When Alan Thicke passed away in December of a sudden heart attack, he left behind specific instructions as to who would get control of his estate. Unfortunately, it looks like things are going to get a little messy, because a bitter family feud is starting to boil over the who gets what.
Alan was married at the time of his death to third wife, Tanya Callau. Although they didn't have any children together, the late singer does have three sons: Brennan and Robin (from his first marriage to soap star Gloria Loring), and Carter (from his second marriage).
Robin and Brennan Thicke filed the lawsuit in Los Angeles Superior Court after Tanya claimed the prenuptial agreement she signed in 2005 before marrying the late actor is not valid.
It has been reported that Alan left his three sons ownership of his California Ranch, because he wanted to keep it in the family. He purchased the home in 1989 and the kids spent some time growing up there. He also left his sons "75 percent of his personal effects and 60 percent of his remaining estate."
However, he didn't necessarily leave his wife empty handed either. She received a generous amount, including the ranch’s furnishings, 25 percent of his personal effects, $500,000 from his life insurance policy, and all benefits from his various pensions and union memberships. The remaining 40 percent of his estate was also left in her name.
“Now that Alan is dead, Tanya claims there are numerous problems with the Trust and the Prenuptial Agreement,” wrote Thicke attorney Alex Weingarten in the lawsuit. “Tanya also claims 'Marvin rights' asserting that she had to forego opportunities to pursue and advance her own career in order to support Alan and be his companion and partner, including raising Carter."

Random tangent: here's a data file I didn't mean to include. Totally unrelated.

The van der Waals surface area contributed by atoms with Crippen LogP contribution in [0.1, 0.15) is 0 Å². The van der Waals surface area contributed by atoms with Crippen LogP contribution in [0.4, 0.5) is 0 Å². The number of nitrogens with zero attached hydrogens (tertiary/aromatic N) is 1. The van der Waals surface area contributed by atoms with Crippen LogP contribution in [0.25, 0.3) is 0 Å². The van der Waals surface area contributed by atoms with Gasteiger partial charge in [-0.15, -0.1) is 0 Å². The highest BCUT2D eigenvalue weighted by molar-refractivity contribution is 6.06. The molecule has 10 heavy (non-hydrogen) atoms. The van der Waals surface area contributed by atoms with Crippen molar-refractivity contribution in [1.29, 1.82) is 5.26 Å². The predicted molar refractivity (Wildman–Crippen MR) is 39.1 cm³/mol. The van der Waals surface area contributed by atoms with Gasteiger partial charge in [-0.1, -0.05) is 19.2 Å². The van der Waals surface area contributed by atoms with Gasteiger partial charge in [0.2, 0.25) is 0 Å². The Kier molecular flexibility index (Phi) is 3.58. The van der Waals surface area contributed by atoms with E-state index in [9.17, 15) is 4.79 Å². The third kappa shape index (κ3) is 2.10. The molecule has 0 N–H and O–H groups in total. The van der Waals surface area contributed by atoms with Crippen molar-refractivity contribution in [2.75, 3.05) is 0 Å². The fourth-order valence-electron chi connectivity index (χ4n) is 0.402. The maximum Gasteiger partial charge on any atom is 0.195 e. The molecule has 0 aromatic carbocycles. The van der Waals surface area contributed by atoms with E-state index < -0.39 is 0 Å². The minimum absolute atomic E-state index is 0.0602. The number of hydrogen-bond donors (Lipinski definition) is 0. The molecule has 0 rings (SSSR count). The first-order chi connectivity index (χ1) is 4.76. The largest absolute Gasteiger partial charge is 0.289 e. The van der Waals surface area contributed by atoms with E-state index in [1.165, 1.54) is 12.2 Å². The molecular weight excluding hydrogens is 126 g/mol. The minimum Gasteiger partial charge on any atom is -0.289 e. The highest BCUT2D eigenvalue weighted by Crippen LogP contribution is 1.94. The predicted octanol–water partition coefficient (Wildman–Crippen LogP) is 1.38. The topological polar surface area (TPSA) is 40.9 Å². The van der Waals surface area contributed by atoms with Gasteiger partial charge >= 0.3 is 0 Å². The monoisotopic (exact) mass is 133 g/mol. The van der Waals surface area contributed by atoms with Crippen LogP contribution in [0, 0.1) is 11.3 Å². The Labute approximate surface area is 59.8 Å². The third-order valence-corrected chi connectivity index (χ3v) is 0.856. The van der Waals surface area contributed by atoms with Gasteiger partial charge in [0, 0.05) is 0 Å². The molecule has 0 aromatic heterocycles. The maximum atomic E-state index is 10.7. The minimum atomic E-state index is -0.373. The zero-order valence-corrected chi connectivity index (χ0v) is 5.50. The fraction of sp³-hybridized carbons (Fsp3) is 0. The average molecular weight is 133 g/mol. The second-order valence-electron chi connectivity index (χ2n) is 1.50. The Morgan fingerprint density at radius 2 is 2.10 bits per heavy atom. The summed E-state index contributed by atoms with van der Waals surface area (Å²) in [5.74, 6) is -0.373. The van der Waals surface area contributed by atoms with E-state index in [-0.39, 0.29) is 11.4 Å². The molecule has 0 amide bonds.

Weingarten wrote that Tanya has made threats to bash the brothers in the tabloids, and draw bad publicity to their name unless they agreed to succumb to her demands. Robin Thicke is of course, famous in his own right as the singer behind the hit song "Blurred Lines."
Tanya's attorney, Adam Streisand, has denied the claims, telling Variety: "Tanya did not threaten to go to the press. To the contrary, she said a court battle would attract the tabloid media, which she did not want, and so she encouraged everyone to get together for a family mediation to figure it all out. They refused. Repeatedly. So ask yourself, who is it that is planting stories in the press and filing lawsuits, and that’s where you’ll find the real culprits."
Alan Thicke passed away unexpectedly at the age of 69, after one of his arteries ruptured while playing hockey with his youngest son, Carter. ~Brenden Zerihun